I have had a disability since 1998, when I was in a road accident. In 2004, I founded an association for disabled persons called Attiva-Mente which works in the fields of sports, culture and solidarity. One of our most remarkable sport-related initiatives was our participation in the 2004 New York City Marathon.
It was on this occasion that we heard about the Convention on the Rights of Persons with Disabilities (CRPD) for the first time, during a meeting with the Sammarinese Ambassador to the United Nations. He spoke to us about the work in progress to prepare a draft of the CRPD for presentation and acceptance by the United Nations. From that moment onwards, I began to advocate for acceptance and ratification of the CRPD.
After returning home, I wrote many press articles about the importance of the CRPD and its developments, both on a personal level and on behalf of Attiva-Mente. In 2006, I decided to enter politics, and was elected as a Member of Parliament of the Republic of San Marino. I have since held numerous tasks in various Commissions, including the Sammarinese Commission participating in the Inter-Parliamentary Union.
Removing Barriers in San Marino
Between 2007 and 2008, I was Captain Regent (Head of State). One of my tasks as a Captain Regent was to chair meetings held by the Government. In a way, it was lucky, since I had the opportunity to strongly leverage the ratification of the CRPD by San Marino. Indeed, the Republic of San Marino was among the first countries to ratify the CRPD on February 22, 2008.
As a politician, I have observed how the presence of a person sitting on a wheelchair in Parliament has provided a chance for many of my colleagues and citizens of my country to gain a broader understanding of issues and insights concerning disability. It was my mandate as Head of State to raise the awareness of disability issues in San Marino’s society and to break down barriers.
For example, even though a law about physical access to public places for persons with disabilities has already existed for many years, it had not been fully implemented and enforced. When I become a Parliamentarian, the administration of San Marino realized I had to be able to gain access to public places both for personal and professional reasons. The Government had therefore to resolve the situation in a very short period of time, and remove the accessibility barriers for most public buildings in the old town center, as well as those in offices, theaters, churches, museums, schools and libraries.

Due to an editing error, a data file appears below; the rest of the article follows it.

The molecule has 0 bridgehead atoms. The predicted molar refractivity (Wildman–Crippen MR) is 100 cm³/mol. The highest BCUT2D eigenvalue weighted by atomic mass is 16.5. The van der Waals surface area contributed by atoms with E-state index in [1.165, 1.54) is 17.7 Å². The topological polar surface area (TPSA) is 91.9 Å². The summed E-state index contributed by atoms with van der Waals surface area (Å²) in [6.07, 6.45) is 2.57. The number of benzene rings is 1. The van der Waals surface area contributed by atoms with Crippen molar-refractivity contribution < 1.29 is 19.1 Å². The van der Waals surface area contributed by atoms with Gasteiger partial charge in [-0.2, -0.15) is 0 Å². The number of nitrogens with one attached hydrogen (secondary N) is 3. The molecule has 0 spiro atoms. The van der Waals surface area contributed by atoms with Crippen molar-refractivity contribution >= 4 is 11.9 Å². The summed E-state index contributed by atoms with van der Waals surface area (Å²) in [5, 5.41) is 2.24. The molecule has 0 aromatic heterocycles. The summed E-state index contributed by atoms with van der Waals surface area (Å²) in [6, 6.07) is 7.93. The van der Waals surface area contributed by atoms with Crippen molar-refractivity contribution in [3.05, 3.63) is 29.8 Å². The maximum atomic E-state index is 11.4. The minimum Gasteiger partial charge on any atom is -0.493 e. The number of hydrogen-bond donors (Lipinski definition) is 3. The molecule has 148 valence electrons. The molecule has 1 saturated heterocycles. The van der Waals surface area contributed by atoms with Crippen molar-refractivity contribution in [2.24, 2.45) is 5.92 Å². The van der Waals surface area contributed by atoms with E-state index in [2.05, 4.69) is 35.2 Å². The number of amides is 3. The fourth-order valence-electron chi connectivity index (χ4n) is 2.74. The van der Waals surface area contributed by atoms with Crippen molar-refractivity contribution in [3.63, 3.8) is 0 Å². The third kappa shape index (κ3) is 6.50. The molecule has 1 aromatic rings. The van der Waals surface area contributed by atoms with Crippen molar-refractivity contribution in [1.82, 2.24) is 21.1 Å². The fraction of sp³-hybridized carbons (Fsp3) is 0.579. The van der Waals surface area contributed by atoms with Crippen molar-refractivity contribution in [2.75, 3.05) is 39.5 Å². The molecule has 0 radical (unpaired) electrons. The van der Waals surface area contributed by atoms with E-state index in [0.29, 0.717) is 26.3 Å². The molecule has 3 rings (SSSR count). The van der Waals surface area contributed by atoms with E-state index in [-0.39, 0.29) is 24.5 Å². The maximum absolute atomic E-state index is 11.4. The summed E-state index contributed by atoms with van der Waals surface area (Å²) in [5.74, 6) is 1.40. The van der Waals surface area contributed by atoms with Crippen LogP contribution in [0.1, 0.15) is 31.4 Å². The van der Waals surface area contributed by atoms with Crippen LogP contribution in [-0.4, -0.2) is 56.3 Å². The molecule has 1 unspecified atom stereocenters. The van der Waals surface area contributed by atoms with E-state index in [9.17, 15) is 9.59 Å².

As you can see, the urgent need to accommodate a Parliamentarian was a significant motivating factor for implementing the law, more so than simply being aware of the rights of persons with disabilities. This experience highlights the importance of being present on the political scene. Article 29 of the CRPD, which establishes the right to vote and to run for the elections by persons with disabilities, is critical for stopping the invisibility of persons with disabilities and giving them a fresh start as equal citizens with equal voices as to the structure and governance of society.
Implementing the CRPD
However, because of circumstances such as a shift in government power (my Party became a minority party from June 2009 until November 2012), economic challenges, and most especially the indifference of the majority of government leaders in my country about the CRPD, nothing had been done to implement the Convention by December 2013, more than 6 years after ratification.
In December 2013, during the annual budget debate, I took the drastic step of resigning as a Parliamentarian. I explained that though I had resigned for various reasons, I mainly left because of a shameful delay in clear and coherent actions in response to the ratification of the CRPD by the Republic of San Marino.
This choice was very surprising for the Sammarinese citizens, because it is highly unusual that a Parliamentarian resigns. Most often, a Parliamentarian does not leave their post, even if they are criticized or investigated. My resignation helped my Party to realize their responsibilities, and certainly helped to create a ripple effect at all levels (in the parties, in the administration, and in the public opinion) that resulted in a strong push and a collective awareness of the need to support the CRPD. As a result, the San Marino Parliament has just approved a new disability law based on the CRPD on February 23, 2015.
While my story is probably not exceptional, it certainly emphasizes the importance of having persons with disabilities present at places where important decisions are made for everyone in society.